Abstract

This paper examines how adults used playgrounds to discipline children in early twentieth-century Toronto. Using a close reading of playground texts from the period, the argument supports and elaborates upon Elisabeth Young-Bruehl’s discussion of childism and Michel Foucault’s arguments about the control of activity and the art of distributions in the discipline of children. Adult reformers used time and space in order to produce particular gender identities and also to fulfill their own narcissistic needs. The Toronto case illustrates the depth of social power that often resides in seemingly benign urban spaces and the ways in which the prejudice against children can control their micromobilities and geographies.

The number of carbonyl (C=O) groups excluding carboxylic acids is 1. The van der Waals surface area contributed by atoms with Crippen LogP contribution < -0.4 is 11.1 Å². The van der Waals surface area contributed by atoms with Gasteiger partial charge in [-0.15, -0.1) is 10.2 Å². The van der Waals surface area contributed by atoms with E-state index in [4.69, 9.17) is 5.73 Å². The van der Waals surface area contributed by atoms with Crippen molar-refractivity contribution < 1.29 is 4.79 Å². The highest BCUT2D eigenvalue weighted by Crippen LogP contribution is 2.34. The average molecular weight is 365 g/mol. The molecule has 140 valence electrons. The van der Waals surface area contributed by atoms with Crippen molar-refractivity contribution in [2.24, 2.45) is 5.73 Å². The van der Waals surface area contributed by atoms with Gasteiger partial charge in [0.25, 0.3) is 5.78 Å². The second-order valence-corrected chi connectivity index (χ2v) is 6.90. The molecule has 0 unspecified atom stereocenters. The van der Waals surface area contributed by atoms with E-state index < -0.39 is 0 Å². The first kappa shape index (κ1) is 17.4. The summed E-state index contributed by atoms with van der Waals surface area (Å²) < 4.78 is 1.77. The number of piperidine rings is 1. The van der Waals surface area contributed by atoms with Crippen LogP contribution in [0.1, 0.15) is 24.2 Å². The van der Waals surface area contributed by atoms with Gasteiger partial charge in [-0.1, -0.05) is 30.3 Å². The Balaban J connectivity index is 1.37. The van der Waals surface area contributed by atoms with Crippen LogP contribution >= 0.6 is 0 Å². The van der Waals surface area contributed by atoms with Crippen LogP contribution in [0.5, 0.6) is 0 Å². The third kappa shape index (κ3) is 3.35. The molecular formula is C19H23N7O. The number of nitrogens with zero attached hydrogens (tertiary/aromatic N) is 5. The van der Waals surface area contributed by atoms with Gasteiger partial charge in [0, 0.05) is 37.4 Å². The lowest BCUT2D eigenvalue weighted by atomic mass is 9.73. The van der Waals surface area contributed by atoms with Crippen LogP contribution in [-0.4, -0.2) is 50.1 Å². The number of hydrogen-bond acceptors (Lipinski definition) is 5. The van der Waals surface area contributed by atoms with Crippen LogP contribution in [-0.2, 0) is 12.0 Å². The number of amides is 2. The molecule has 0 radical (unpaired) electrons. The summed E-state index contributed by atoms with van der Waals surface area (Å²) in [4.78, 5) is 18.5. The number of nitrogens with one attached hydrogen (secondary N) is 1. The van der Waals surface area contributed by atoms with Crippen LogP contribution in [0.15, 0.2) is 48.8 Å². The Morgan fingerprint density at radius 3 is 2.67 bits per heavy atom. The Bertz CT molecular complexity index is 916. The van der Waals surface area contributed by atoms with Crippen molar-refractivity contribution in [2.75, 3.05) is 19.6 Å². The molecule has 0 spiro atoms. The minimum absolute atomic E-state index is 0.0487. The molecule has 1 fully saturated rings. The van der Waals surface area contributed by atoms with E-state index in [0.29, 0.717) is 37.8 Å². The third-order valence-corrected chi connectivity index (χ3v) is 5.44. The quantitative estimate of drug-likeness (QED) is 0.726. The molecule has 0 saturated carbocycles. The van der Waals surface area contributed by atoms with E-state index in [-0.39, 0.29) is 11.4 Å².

pdf

Additional Information

ISSN
1920-261X
Print ISSN
1920-2601
Pages
pp. 111-132
Launched on MUSE
2016-08-31
Open Access
No
Back To Top

This website uses cookies to ensure you get the best experience on our website. Without cookies your experience may not be seamless.